Feb 19, 2009

Setting the Stage: The Important Step to Take Before Method III

Before beginning Method III for the first time it is essential that you lay the ground work with your child or other person. In P.E.T. this is called "Setting the Stage" and it is something you need to do before starting with Step 1.

Just because you want to use a win-win way to solve problems, don't expect the other person to immediately be enthusiastic about trying something new. If your child, partner or other person is used to Method I or Method II as the way you solve problems together, he or she may be very suspicious when you try to introduce Method III. To her it may seem hard to believe and it may take time and energy to help her accept and embrace Method III.

"Setting the Stage" provides a way for you to introduce both the idea and steps of Method III while dealing with any feelings of mistrust or uncertainty on the part of the child/other. It's important that you not use Method I (power) to get them to agree to try Method III.

Once you have used Method III with your child/other and she is familiar with it and has trust that her needs will get met (you will both be winners), then "Setting the Stage" goes very quickly. The process becomes much less formal and usually involves only having to identify there is a problem and agreeing on a time to address it using Method III.

  • Choose best possible time/situation.
  • Tell child you would like to talk with him/her about a problem.
  • Convince child you both need to be happy with the results.
  • Explain Method III.
  • Agree to use Method III and schedule a time to begin.
Choose the best possible time/situation.
The very first time you introduce the idea of using Method III to your child or family, do it when there is no conflict and you are both in the No Problem Area. Talk about how and why you would like to solve problems differently in the future.

For best reception and acceptance of Method III, try it first on a "No Problem Area" decision such as what to do during the next family vacation or choose a very small problem which is free of strong feelings and past history.

Tell the child/other you would like to talk with him or her about a problem.
When you do finally introduce an actual problem, indicate that you would like to work it out differently than you have in the past. Let him know you want to work together to solve it and that his thoughts, feelings and needs are important to you.

Convince the child/other you both need to be happy with the results.
This is a place for Gear Shifting. "Convince" doesn't mean you try to talk him into it, in fact it means you will probably need to do a lot of Active listening.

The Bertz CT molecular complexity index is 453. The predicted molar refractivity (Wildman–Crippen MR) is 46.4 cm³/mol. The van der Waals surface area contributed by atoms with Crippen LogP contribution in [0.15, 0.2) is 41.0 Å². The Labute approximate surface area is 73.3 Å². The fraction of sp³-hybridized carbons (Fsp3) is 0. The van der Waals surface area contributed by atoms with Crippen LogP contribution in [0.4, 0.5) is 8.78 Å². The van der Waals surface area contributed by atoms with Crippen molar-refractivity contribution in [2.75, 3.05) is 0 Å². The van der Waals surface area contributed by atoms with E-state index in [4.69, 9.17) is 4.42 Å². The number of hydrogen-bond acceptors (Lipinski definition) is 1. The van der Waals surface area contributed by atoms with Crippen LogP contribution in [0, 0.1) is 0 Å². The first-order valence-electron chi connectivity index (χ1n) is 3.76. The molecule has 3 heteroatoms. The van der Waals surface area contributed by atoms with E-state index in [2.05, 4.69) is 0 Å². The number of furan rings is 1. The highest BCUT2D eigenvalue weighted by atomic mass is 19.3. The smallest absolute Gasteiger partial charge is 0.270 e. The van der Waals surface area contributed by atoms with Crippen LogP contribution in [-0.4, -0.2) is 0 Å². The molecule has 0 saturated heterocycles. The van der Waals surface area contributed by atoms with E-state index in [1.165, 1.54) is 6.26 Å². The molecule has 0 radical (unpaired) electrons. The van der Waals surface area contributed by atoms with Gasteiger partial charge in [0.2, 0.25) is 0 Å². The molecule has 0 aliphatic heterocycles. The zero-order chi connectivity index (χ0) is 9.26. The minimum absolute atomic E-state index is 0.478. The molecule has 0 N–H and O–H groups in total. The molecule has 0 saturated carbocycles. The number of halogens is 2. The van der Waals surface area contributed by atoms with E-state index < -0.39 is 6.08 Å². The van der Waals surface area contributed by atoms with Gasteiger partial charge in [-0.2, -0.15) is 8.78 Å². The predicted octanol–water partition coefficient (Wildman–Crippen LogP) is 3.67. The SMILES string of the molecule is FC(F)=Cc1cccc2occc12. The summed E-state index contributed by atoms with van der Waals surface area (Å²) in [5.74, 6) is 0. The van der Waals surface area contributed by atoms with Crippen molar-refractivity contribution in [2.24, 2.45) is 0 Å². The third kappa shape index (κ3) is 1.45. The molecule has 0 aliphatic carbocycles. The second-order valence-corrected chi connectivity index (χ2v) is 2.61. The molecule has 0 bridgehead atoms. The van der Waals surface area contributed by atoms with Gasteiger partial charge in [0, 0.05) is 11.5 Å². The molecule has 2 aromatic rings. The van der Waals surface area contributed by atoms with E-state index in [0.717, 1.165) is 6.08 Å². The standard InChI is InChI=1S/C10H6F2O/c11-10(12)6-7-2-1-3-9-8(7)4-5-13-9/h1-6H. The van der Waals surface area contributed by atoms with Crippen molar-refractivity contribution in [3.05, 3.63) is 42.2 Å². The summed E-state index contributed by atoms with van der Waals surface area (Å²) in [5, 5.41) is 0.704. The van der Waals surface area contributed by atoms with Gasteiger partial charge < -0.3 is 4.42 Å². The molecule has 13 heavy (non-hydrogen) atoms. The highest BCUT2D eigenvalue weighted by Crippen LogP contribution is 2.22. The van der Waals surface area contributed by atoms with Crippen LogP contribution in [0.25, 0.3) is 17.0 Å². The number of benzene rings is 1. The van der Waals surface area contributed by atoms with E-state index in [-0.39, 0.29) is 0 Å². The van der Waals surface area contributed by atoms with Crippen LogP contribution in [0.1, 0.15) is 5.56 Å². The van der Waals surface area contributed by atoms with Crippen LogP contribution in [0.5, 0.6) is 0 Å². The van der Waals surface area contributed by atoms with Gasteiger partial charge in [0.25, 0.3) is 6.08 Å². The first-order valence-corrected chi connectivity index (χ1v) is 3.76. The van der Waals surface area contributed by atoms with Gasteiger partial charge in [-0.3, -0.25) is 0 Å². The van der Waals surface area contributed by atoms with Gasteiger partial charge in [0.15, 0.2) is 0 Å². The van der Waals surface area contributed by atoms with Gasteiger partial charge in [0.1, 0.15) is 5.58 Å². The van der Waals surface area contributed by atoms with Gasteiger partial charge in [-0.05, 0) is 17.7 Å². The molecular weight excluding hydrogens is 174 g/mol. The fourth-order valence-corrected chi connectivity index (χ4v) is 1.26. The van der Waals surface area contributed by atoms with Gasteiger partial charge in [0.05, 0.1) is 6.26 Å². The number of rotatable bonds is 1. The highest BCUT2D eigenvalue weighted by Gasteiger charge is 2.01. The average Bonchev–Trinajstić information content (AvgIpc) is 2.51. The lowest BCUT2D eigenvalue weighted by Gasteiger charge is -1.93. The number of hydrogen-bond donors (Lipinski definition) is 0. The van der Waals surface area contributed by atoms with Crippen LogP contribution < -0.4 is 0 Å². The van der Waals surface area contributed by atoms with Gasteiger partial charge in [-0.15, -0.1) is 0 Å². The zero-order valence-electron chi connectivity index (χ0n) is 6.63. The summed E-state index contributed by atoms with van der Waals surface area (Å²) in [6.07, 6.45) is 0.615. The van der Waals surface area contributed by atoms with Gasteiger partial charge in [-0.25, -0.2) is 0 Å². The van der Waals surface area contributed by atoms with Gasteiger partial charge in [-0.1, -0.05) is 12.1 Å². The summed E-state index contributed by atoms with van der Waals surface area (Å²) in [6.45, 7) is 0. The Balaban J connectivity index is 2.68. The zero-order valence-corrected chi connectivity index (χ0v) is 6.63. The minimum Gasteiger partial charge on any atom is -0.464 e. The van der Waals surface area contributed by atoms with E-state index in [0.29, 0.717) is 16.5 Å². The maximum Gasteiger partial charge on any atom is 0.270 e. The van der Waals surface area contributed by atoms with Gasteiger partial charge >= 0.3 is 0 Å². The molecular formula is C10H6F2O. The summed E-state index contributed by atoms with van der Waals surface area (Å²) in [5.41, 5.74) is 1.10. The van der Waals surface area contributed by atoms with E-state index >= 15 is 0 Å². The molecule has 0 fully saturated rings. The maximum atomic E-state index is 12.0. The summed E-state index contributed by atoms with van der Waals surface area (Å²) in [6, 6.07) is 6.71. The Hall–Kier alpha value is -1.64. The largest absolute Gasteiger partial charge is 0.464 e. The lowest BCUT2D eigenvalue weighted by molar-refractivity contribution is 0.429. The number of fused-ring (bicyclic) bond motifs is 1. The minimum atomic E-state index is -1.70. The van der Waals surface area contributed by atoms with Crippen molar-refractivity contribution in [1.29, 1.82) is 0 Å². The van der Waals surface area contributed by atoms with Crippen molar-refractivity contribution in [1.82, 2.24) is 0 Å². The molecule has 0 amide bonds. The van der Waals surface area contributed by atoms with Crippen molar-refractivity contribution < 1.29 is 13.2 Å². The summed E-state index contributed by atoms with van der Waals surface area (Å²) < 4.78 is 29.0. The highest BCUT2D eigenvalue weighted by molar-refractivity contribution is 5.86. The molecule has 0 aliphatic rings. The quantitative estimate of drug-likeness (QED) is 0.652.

Begin with an I-Message about why you want to solve this problem in a different way and then be ready to Gear Shift and use Active Listening to deal with any suspicion, resistance or confusion on the part of your child or other. 

Once you have Active Listened, use another I-Message to restate your genuine desire to work the problem out in a win-win way so you end up agreeing on a solution that you both are happy with.

Explain Method III.
Don't expect your child or the other person to automatically understand what you mean by Method III Problem Solving. Because of their life experiences, the words "Problem Solving" means Method I, II or Compromise to them. You will need to explain exactly what the Six Steps are and how they work.

Start by briefly reviewing the ways of solving problems they are most familiar with, Method I, and Method II (win-lose).

Example - you might explain this to your child by telling her: "One way for us to solve a problem is for me to tell you what to do - and you have to do it. You'll end up unhappy and feeling like the loser. Another way is for you to decide to do whatever you want - and I end up feeling like the loser."

"Our relationship is important to me. I want you and me to feel good about how we solve our problems together."

"I'd like to do things differently. There is a better way to work things out so there are no losers and everyone wins."

Be ready at any point to Active Listen to more suspicion or confusion.

When your child/other is ready to hear it, explain what each of the Six Steps are. Use language and examples that fit the age of your child.

Agree to use Method III and schedule a time to begin.
Once your child or other understands how Method III works, and she is willing to try it, agree on when you will begin Step 1. You may decide to start immediately or at a later time.

Note that how precisely you follow the process of "setting the Stage" and how much detail you present will depend on the age of the child and on the relationship.

Please leave any comments or questions you have!

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